Beware of Thunderstorms No More!

Summer is upon us and we are going to focus on helping our dogs feel more comfortable when thunderstorms happen. Does your dog hide, bark, shake or show body language signs like tail tucked, head down, ears back or pursed mouth when thunderstorms happen? Then your dog is feeling distressed and scared. Since Mother Nature does her own thing when she wants, therefore we must set up the environment for practice before the main event happens! Now is the time to get started.

Step 1: Find storm sounds you can play from your computer, tablet or phone. YouTube has some great options which allow for a variety of experiences. One suggestion is here: https://www.youtube.com/watch?v=gVKEM4K8J8A. Once you find a few you think are good for you, you’re ready to get started.

Step 2: Get prepared with something super high value. Many dogs love food. Food is necessary for survival and one that our dog’s inherently understand. A long lasting chew is great and there are many varieties. One I know is a cut above the rest are Himalayan chews https://www.himalayan.pet/. These are great since they are long lasting and help with keeping your dog’s teeth cleaned. You can also use a kong stuffed with food works well, freezing it is even better!

Step 3: When ready with your high value reward, play the storm sounds and a low level and pair the sounds with the long lasting chew or Kong. When your dog continues snacking, you know he is comfortable with the sounds. Do this for 5 days. Varying the time you’re playing the sounds, but keeping the volume the same.

**If your dog is extremely sensitive to thunderstorms or suffers from panic attacks, consult a positive reinforcement trainer or behaviorist**

Step 4: Move to this step only if your dog was comfortable and relaxed while you played the storm sounds at the low level. This step moves to increasing the volume little bits at a time and repeating the above steps. You always want your dog to be relaxed when the storm sounds are on. Move between increasing and decreasing the volume of the storm sounds (never just increase the sound alone-this can be too overwhelming). Repeat this for 5 days. If at any point, the volume was increased too quickly or the sound was too startling, stop the session and try again later-repeat step 3 at the lowest volume or move the device into another room.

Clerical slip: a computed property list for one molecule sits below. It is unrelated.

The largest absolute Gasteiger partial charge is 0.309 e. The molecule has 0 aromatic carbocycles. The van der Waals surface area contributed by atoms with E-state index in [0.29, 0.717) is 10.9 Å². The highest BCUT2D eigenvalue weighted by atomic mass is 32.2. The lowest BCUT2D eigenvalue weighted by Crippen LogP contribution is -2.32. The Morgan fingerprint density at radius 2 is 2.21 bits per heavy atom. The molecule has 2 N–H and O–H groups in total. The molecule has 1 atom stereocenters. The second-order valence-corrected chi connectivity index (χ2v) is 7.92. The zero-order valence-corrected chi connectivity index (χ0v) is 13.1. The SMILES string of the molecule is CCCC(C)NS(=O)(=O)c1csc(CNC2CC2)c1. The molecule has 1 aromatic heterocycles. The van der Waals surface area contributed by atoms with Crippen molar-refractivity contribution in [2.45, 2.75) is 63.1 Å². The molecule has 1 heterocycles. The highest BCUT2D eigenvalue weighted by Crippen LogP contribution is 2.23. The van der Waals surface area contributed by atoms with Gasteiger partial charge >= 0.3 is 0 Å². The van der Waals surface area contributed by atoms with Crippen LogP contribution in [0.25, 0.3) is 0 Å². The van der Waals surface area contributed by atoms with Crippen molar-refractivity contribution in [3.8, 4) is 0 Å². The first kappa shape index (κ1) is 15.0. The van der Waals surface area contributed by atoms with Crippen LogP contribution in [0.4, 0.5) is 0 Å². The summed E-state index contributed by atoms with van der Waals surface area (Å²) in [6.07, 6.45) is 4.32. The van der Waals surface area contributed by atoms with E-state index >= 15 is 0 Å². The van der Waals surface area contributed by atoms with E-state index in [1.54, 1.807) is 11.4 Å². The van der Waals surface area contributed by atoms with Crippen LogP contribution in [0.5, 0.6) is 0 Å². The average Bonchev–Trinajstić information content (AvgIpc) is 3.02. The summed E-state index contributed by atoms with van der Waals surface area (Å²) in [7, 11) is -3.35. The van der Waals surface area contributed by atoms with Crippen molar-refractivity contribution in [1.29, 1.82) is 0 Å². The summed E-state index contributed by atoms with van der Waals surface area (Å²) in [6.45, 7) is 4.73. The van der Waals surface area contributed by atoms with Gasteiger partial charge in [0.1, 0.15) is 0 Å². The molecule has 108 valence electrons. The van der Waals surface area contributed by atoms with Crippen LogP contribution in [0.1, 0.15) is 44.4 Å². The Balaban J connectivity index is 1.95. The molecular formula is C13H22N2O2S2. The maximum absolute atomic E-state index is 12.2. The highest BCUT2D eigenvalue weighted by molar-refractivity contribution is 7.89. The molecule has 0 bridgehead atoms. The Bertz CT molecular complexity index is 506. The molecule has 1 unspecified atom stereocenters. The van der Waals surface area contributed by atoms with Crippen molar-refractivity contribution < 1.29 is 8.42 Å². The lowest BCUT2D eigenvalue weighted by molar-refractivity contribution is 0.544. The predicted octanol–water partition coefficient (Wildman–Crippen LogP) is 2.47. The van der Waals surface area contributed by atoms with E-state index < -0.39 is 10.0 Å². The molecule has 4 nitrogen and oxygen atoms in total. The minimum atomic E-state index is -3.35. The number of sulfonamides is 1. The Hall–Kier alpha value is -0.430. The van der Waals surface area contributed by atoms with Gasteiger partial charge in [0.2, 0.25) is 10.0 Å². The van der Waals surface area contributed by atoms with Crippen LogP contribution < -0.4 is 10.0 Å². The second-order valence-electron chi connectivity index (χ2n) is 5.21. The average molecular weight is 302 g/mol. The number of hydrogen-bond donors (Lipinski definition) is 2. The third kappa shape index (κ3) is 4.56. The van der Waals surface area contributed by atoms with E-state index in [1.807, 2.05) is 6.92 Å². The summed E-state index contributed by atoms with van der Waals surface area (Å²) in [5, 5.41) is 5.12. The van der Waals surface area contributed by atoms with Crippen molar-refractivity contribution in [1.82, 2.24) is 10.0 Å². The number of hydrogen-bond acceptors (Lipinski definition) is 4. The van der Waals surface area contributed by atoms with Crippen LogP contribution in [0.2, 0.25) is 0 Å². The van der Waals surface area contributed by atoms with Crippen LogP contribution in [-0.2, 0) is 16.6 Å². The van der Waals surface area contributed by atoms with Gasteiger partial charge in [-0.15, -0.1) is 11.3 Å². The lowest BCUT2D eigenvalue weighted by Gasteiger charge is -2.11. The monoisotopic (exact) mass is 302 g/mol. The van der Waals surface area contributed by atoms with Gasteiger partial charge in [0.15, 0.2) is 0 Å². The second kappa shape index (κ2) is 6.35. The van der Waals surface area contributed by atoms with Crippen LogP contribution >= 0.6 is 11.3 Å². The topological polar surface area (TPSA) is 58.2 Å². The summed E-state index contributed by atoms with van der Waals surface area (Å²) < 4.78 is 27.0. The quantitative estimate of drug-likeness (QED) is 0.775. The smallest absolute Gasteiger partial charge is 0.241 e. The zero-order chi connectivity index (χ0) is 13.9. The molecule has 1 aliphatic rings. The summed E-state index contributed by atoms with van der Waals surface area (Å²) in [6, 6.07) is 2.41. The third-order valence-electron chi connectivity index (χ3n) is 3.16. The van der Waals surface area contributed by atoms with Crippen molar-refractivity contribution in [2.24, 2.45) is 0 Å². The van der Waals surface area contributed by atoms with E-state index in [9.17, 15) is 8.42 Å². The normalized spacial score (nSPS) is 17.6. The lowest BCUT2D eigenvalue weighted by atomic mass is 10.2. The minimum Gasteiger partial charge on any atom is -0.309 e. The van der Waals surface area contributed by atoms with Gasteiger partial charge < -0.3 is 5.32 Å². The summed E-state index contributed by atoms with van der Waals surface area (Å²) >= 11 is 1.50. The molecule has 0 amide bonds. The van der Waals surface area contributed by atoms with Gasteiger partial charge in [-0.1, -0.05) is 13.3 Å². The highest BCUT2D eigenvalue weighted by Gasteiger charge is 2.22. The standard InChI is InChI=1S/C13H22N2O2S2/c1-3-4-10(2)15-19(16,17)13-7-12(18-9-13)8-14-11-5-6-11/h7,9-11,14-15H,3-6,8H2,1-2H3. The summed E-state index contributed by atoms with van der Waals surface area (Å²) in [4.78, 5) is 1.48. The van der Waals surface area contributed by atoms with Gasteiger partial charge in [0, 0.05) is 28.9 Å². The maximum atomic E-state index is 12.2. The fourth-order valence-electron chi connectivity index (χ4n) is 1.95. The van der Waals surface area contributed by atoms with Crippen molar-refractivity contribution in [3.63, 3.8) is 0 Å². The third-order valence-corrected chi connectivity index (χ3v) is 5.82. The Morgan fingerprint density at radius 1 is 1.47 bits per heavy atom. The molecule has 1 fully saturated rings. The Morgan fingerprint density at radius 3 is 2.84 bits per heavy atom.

Step 5: Once you’ve played the storms on a variety of volume levels, move to increasing the length of time of the sounds from lower volume to higher volume. Follow Step 3 and step 4, but you’re focusing on the length of time the sound is going on for during each session. Increase time slowly with each volume change and if you’re dog stops snacking or shows distress, stop the session and progress more slowly the next time.

The key is practicing often and consistently, so our dogs become accustomed to the sounds and feel more relaxed during storms. Follow our dogs lead when progressing. Your dog will tell you when to keep moving along.

Published by houndbiz

Katherine Porter is a force free, reward based dog behavior advisor and consultant serving clients and their companion dogs worldwide. Her calm and gentle approach in coaching clients in effectively communicating what they want to their dog blends her MSW background into her dog training and behavior practice. Katherine was a behavior consultant for Heeling Hounds after graduation. She opened Four Paws and You Dog Training LLC when the military relocated her family to Fort Sill, OK in 2015. During this time, she volunteered with Rainbow Bridge Can Wait where she provided post adoption consultations to new pet parents. She also developed and implemented tailored behavior modification plans for highly reactive dogs residing at the shelter. She also provided educational programs to military children through interactive workshops at the Fort Sill School Age Center. In 2017, Katherine relocated Four Paws and You Dog Training LLC to Germany. She served the Armed Forces communities in Bavaria. She continued coaching and advising her clients in addressing their companion dog’s fearful and reactive behavioral issues. Katherine takes a Do No Harm approach first and foremost in providing behavioral plans. She is committed in serving clients with gentle and modern science approaches in modifying behavioral concerns such as reactivity, aggression, separation anxiety and fear based responses. Katherine is a member of the Pet Professional Guild. She is focused on integrating a holistic and modern approach in addressing her client’s pet companion reactive behavior issues.

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